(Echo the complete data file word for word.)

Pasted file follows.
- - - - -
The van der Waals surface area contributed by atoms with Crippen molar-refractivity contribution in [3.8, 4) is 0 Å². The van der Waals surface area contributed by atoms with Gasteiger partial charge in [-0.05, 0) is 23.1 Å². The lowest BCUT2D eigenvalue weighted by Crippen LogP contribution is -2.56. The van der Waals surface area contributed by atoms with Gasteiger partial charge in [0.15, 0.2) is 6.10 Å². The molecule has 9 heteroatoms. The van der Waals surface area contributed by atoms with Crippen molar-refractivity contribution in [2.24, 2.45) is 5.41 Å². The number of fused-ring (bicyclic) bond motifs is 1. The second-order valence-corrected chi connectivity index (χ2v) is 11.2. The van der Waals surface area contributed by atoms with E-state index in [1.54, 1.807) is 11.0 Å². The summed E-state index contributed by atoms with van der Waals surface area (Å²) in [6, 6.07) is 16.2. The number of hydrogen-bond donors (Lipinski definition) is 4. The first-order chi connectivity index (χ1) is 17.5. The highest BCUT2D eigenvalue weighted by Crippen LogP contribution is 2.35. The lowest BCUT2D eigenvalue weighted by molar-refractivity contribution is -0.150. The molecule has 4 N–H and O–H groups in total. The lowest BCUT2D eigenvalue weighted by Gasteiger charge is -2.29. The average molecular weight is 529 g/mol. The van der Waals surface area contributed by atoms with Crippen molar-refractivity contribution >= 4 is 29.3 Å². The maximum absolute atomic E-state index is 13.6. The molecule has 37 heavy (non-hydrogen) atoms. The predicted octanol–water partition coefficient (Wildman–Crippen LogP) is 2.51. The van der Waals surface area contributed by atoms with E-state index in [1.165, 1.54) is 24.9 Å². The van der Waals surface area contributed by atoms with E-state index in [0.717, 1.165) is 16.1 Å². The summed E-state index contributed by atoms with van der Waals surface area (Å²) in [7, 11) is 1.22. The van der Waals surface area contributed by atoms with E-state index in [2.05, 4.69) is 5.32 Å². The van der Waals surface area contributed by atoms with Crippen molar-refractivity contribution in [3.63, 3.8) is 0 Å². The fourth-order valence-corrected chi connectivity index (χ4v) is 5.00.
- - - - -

The van der Waals surface area contributed by atoms with Crippen molar-refractivity contribution in [3.8, 4) is 0 Å². The van der Waals surface area contributed by atoms with Gasteiger partial charge in [-0.05, 0) is 23.1 Å². The lowest BCUT2D eigenvalue weighted by Crippen LogP contribution is -2.56. The van der Waals surface area contributed by atoms with Gasteiger partial charge in [0.15, 0.2) is 6.10 Å². The molecule has 9 heteroatoms. The van der Waals surface area contributed by atoms with Crippen molar-refractivity contribution in [2.24, 2.45) is 5.41 Å². The number of fused-ring (bicyclic) bond motifs is 1. The second-order valence-corrected chi connectivity index (χ2v) is 11.2. The van der Waals surface area contributed by atoms with E-state index in [1.54, 1.807) is 11.0 Å². The summed E-state index contributed by atoms with van der Waals surface area (Å²) in [6, 6.07) is 16.2. The number of hydrogen-bond donors (Lipinski definition) is 4. The first-order chi connectivity index (χ1) is 17.5. The highest BCUT2D eigenvalue weighted by Crippen LogP contribution is 2.35. The lowest BCUT2D eigenvalue weighted by molar-refractivity contribution is -0.150. The molecule has 4 N–H and O–H groups in total. The lowest BCUT2D eigenvalue weighted by Gasteiger charge is -2.29. The average molecular weight is 529 g/mol. The van der Waals surface area contributed by atoms with Crippen molar-refractivity contribution >= 4 is 29.3 Å². The maximum absolute atomic E-state index is 13.6. The molecule has 37 heavy (non-hydrogen) atoms. The predicted octanol–water partition coefficient (Wildman–Crippen LogP) is 2.51. The van der Waals surface area contributed by atoms with E-state index in [1.165, 1.54) is 24.9 Å². The van der Waals surface area contributed by atoms with E-state index in [0.717, 1.165) is 16.1 Å². The summed E-state index contributed by atoms with van der Waals surface area (Å²) in [7, 11) is 1.22. The van der Waals surface area contributed by atoms with E-state index in [2.05, 4.69) is 5.32 Å². The van der Waals surface area contributed by atoms with Crippen molar-refractivity contribution in [3.63, 3.8) is 0 Å². The fourth-order valence-corrected chi connectivity index (χ4v) is 5.00.